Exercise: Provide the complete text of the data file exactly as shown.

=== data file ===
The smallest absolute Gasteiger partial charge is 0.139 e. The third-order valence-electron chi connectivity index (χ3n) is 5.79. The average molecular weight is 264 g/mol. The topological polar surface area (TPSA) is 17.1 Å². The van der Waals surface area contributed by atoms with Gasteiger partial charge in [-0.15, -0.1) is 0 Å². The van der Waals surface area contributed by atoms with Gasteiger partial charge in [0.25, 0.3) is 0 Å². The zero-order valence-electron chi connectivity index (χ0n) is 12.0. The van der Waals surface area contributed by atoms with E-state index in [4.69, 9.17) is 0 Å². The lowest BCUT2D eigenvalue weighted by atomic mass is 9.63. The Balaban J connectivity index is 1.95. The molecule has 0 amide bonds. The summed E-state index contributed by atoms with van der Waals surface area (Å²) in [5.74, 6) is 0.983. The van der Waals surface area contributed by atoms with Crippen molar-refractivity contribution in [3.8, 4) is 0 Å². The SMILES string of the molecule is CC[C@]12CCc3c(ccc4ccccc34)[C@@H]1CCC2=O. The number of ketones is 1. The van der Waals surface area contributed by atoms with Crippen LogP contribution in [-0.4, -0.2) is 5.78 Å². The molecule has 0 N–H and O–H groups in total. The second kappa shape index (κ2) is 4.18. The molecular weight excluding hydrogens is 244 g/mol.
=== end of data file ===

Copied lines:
The smallest absolute Gasteiger partial charge is 0.139 e. The third-order valence-electron chi connectivity index (χ3n) is 5.79. The average molecular weight is 264 g/mol. The topological polar surface area (TPSA) is 17.1 Å². The van der Waals surface area contributed by atoms with Gasteiger partial charge in [-0.15, -0.1) is 0 Å². The van der Waals surface area contributed by atoms with Gasteiger partial charge in [0.25, 0.3) is 0 Å². The zero-order valence-electron chi connectivity index (χ0n) is 12.0. The van der Waals surface area contributed by atoms with E-state index in [4.69, 9.17) is 0 Å². The lowest BCUT2D eigenvalue weighted by atomic mass is 9.63. The Balaban J connectivity index is 1.95. The molecule has 0 amide bonds. The summed E-state index contributed by atoms with van der Waals surface area (Å²) in [5.74, 6) is 0.983. The van der Waals surface area contributed by atoms with Crippen molar-refractivity contribution in [3.8, 4) is 0 Å². The SMILES string of the molecule is CC[C@]12CCc3c(ccc4ccccc34)[C@@H]1CCC2=O. The number of ketones is 1. The van der Waals surface area contributed by atoms with Crippen LogP contribution in [-0.4, -0.2) is 5.78 Å². The molecule has 0 N–H and O–H groups in total. The second kappa shape index (κ2) is 4.18. The molecular weight excluding hydrogens is 244 g/mol.